The Oxford Handbook of Police and Policing

The Oxford Handbook of Police and Policing

Hardback Oxford Handbooks in Criminology and Criminal Justice (Hardcover)

Edited by Michael D. Reisig, Edited by Robert J. Kane

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  • Publisher: Oxford University Press Inc
  • Format: Hardback | 696 pages
  • Dimensions: 178mm x 251mm x 53mm | 1,089g
  • Publication date: 15 May 2014
  • Publication City/Country: New York
  • ISBN 10: 0199843880
  • ISBN 13: 9780199843886
  • Illustrations note: 1 b/w line; 2 b/w halftone
  • Sales rank: 679,221

Product description

The police are perhaps the most visible representation of government. They are charged with what has been characterized as an "impossible" mandate-control and prevent crime, keep the peace, provide public services-and do so within the constraints of democratic principles. The police are trusted to use deadly force when it is called for and are allowed access to our homes in cases of emergency. In fact, police departments are one of the few government agencies that can be mobilized by a simple phone call, 24 hours a day, 7 days a week. They are ubiquitous within our society, but their actions are often not well understood. The Oxford Handbook of Police and Policing brings together research on the development and operation of policing in the United States and elsewhere. Accomplished policing researchers Michael D. Reisig and Robert J. Kane have assembled a cast of renowned scholars to provide an authoritative and comprehensive overview of the institution of policing. The different sections of the Handbook explore policing contexts, strategies, authority, and issues relating to race and ethnicity. The Handbook also includes reviews of the research methodologies used by policing scholars and considerations of the factors that will ultimately shape the future of policing, thus providing persuasive insights into why and how policing has developed, what it is today, and what to expect in the future. Aimed at a wide audience of scholars and students in criminology and criminal justice, as well as police professionals, the Handbook serves as the definitive resource for information on this important institution.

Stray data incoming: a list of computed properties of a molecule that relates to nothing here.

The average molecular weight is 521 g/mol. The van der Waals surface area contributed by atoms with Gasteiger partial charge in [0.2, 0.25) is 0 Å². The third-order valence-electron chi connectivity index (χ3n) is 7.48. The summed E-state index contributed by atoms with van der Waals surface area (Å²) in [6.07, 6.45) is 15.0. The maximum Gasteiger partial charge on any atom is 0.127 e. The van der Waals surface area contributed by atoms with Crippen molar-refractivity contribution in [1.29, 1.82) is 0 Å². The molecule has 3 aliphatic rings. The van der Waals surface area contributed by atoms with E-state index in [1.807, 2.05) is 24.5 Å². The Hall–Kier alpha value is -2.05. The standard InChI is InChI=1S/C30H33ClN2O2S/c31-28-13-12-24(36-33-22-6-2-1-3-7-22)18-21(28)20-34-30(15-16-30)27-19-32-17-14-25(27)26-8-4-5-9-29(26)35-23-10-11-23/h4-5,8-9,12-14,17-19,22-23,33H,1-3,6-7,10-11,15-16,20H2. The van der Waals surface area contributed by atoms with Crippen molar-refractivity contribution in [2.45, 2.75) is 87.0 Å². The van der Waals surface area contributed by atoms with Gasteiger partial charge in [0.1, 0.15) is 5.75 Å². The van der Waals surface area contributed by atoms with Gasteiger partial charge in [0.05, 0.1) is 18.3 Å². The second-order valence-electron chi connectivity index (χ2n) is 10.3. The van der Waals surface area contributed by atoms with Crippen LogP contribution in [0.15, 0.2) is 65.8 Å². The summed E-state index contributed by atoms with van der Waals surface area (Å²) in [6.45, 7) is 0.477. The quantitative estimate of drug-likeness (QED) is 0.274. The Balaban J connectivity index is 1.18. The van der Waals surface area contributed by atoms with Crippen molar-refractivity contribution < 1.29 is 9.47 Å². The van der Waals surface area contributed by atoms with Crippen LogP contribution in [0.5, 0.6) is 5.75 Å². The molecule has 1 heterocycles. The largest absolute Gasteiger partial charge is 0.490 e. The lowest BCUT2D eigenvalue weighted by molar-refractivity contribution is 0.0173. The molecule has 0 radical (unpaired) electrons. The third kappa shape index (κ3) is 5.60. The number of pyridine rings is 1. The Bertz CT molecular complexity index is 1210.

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Author information

Michael D. Reisig is Professor of Criminology and Criminal Justice at Arizona State University. Robert J. Kane is Professor and Director of the Program of Criminology and Justice Policy at Drexel University, and co-author of Jammed-Up: Bad Cops, Police Misconduct, and the New York City Police Department.

Table of contents

List of Contributors ; PART I: POLICING CONTEXTS ; 1. A Recent History of Police, James J. Willis ; 2. Policing Urban Drug Markets, Lallen Johnson ; 3. The Politics of Policing, John L. Worrall ; 4. Police Organizations and the Iron Cage of Rationality, Edward R. Maguire ; PART II: POLICING STRATEGIES ; 5. Problem-Oriented Policing: Principles, Practice, and Crime Prevention, Anthony A. Braga ; 6. Order-Maintenance Policing, David Thacher ; 7. Community Policing, Gary Cordner ; 8. Zero Tolerance and Policing, Jack R. Greene ; 9. Policing Vulnerable Populations, Melissa Schaefer Morabito ; PART III: POLICE AUTHORITY ; 10. Police Authority in Liberal Consent Democracies: A Case for Anti-Authoritarian Cops, Willem de Lint ; 11. Police Legitimacy, Justice Tankebe ; 12. Police Coercion, William Terrill ; 13. Restraint and Technology: Exploring Police Use of the TASER Through the Diffusion of Innovation Framework, Michael D. White ; 14. Police Misconduct, Sanja Kutnjak Ivkovich ; PART IV: RACE/ETHNICITY AND POLICING ; 15. Police Race Relations, Ronald Weitzer ; 16. Race, Place, and Policing the Inner-City, Rod K. Brunson and Jacinta M. Gau ; 17. Racial Profiling, Robin Engel and Derek M. Cohen ; 18. Illegal Immigration and Local Policing, Melanie A. Taylor, Scott H. Decker, Doris M. Provine, Paul G. Lewis, and Monica W. Varsanyi ; PART V: VARIETIES OF POLICE RESEARCH ; 19. Police Administrative Records as Social Science Data, Matthew J. Hickman ; 20. Using Community Surveys to Study Policing, Wesley G. Skogan ; 21. Systematic Social Observation of the Police, Robert E. Worden and Sarah J. McLean ; 22. Using Experimental Designs to Study Police Interventions, Lorraine Mazerolle, Cynthia Lum, and Anthony A. Braga ; 23. Ethnographies of Policing, Peter K. Manning ; PART VI: POLICING INTO THE FUTURE ; 24. Police Legitimacy in Action: Lessons for Theory and Policy, Ben Bradford, Jonathan Jackson, and Mike Hough ; 25. Private Policing in Public Spaces, Alison Wakefield and Mark Button ; 26. The Policing of Space: New Realities, Old Dilemmas, Steve Herbert ; 27. Policing in Central and Eastern Europe: Past, Present, and Future Prospects, Gorazd Mesko, Andrej Sotlar, and Branko Lobnikar ; 28. Local Police and the "War" on Terrorism, Brian Forst ; Index